Adèle Geras gave me this book, saying how much she dislikes the cover. It’s the US edition of her Happy Endings, and I’m going to disagree with her. I think the cover works fine. It always feels a bit funny to read American spellings in what’s an English story, but apart from that, this is a nice behind the scenes tale of amateur theatre from the 1980s. With so many writers harking back to a period, it’s good to get the real deal, as it were. Not a mobile phone in sight.
I’d imagine it was fun doing the research for this book, and Adèle offers thanks to a number of theatre people. I’d have loved hanging out, seeing what it’s like before the audience sees a play.
Happy Endings is about Mel, who is 16, during the summer holidays when she gets a part in Chekhov’s Three Sisters, along a with a group of other young people. Lots of goings-on in the personal relationships department, and Mel, being a nice girl, tries to hand out advice to some of her new friends. And there’s love for her, too.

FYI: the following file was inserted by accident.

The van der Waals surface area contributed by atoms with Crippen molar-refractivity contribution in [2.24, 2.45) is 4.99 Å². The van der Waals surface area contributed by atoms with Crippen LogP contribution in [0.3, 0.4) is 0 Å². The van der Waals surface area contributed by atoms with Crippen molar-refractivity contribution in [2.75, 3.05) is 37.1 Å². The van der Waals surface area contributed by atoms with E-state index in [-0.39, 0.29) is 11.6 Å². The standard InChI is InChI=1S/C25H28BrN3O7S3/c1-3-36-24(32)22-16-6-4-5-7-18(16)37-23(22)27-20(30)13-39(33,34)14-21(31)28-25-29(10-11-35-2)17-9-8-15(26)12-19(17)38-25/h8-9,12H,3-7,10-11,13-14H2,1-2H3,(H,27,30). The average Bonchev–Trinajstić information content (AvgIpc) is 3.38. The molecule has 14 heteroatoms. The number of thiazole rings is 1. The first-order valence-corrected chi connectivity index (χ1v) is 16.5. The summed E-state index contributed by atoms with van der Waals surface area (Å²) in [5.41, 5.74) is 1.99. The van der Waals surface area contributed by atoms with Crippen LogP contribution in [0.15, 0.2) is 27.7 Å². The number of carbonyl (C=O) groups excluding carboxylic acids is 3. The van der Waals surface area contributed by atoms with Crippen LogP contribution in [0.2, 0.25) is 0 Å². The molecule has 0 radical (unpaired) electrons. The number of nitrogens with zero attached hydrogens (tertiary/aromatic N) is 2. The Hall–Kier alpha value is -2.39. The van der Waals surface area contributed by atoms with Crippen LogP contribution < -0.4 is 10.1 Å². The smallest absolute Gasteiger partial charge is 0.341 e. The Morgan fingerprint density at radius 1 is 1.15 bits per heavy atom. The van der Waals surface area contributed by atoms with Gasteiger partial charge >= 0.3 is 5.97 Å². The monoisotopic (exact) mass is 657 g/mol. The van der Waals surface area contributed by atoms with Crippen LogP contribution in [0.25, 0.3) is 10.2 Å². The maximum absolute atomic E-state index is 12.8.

I have to confess to not knowing Chekhov’s play at all, so some of the finer details were probably lost on me. I sense that Adèle has done some fine knitting with the plot of the Three Sisters and the set up with the amateur actors.
Being a sucker for happy endings, I approve of the title of this book. And we learn that there are different kinds of happy endings.